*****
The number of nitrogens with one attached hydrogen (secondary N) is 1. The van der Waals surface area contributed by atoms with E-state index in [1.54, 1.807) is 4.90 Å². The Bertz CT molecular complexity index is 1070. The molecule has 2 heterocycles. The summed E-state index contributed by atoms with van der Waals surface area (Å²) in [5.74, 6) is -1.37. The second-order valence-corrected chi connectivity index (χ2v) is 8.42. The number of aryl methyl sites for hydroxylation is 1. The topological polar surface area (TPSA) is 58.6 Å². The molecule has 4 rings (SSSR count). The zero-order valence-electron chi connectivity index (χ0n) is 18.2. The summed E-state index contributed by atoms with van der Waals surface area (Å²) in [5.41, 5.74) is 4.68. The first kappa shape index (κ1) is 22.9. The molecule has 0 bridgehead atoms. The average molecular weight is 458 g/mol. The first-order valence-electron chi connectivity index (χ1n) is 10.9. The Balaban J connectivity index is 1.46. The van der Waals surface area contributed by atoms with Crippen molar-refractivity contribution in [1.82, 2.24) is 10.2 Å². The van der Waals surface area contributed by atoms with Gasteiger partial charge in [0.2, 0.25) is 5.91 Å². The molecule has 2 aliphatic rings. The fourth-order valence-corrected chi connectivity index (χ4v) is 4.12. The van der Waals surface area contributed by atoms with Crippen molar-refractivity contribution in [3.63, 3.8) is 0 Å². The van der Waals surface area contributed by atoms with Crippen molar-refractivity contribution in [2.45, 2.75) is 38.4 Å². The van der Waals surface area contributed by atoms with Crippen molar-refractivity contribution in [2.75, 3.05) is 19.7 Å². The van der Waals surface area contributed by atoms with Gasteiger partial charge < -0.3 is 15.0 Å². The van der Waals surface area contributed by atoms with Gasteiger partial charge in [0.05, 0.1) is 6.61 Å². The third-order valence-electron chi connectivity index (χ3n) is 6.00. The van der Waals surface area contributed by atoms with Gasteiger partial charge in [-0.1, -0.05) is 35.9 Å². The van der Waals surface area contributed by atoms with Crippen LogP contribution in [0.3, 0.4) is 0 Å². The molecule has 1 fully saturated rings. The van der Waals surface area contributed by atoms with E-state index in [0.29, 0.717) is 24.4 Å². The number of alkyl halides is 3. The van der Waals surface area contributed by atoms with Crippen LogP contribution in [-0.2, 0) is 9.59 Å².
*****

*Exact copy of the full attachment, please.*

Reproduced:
The number of nitrogens with one attached hydrogen (secondary N) is 1. The van der Waals surface area contributed by atoms with E-state index in [1.54, 1.807) is 4.90 Å². The Bertz CT molecular complexity index is 1070. The molecule has 2 heterocycles. The summed E-state index contributed by atoms with van der Waals surface area (Å²) in [5.74, 6) is -1.37. The second-order valence-corrected chi connectivity index (χ2v) is 8.42. The number of aryl methyl sites for hydroxylation is 1. The topological polar surface area (TPSA) is 58.6 Å². The molecule has 4 rings (SSSR count). The zero-order valence-electron chi connectivity index (χ0n) is 18.2. The summed E-state index contributed by atoms with van der Waals surface area (Å²) in [5.41, 5.74) is 4.68. The first kappa shape index (κ1) is 22.9. The molecule has 0 bridgehead atoms. The average molecular weight is 458 g/mol. The first-order valence-electron chi connectivity index (χ1n) is 10.9. The Balaban J connectivity index is 1.46. The van der Waals surface area contributed by atoms with Crippen molar-refractivity contribution in [1.82, 2.24) is 10.2 Å². The van der Waals surface area contributed by atoms with Gasteiger partial charge in [0.2, 0.25) is 5.91 Å². The molecule has 2 aliphatic rings. The fourth-order valence-corrected chi connectivity index (χ4v) is 4.12. The van der Waals surface area contributed by atoms with Crippen molar-refractivity contribution in [3.63, 3.8) is 0 Å². The van der Waals surface area contributed by atoms with Crippen molar-refractivity contribution in [2.45, 2.75) is 38.4 Å². The van der Waals surface area contributed by atoms with Crippen molar-refractivity contribution in [2.75, 3.05) is 19.7 Å². The van der Waals surface area contributed by atoms with Gasteiger partial charge < -0.3 is 15.0 Å². The van der Waals surface area contributed by atoms with Gasteiger partial charge in [0.05, 0.1) is 6.61 Å². The third-order valence-electron chi connectivity index (χ3n) is 6.00. The van der Waals surface area contributed by atoms with Gasteiger partial charge in [-0.1, -0.05) is 35.9 Å². The van der Waals surface area contributed by atoms with Crippen LogP contribution in [0.3, 0.4) is 0 Å². The molecule has 1 fully saturated rings. The van der Waals surface area contributed by atoms with E-state index in [0.29, 0.717) is 24.4 Å². The number of alkyl halides is 3. The van der Waals surface area contributed by atoms with Crippen LogP contribution in [-0.2, 0) is 9.59 Å².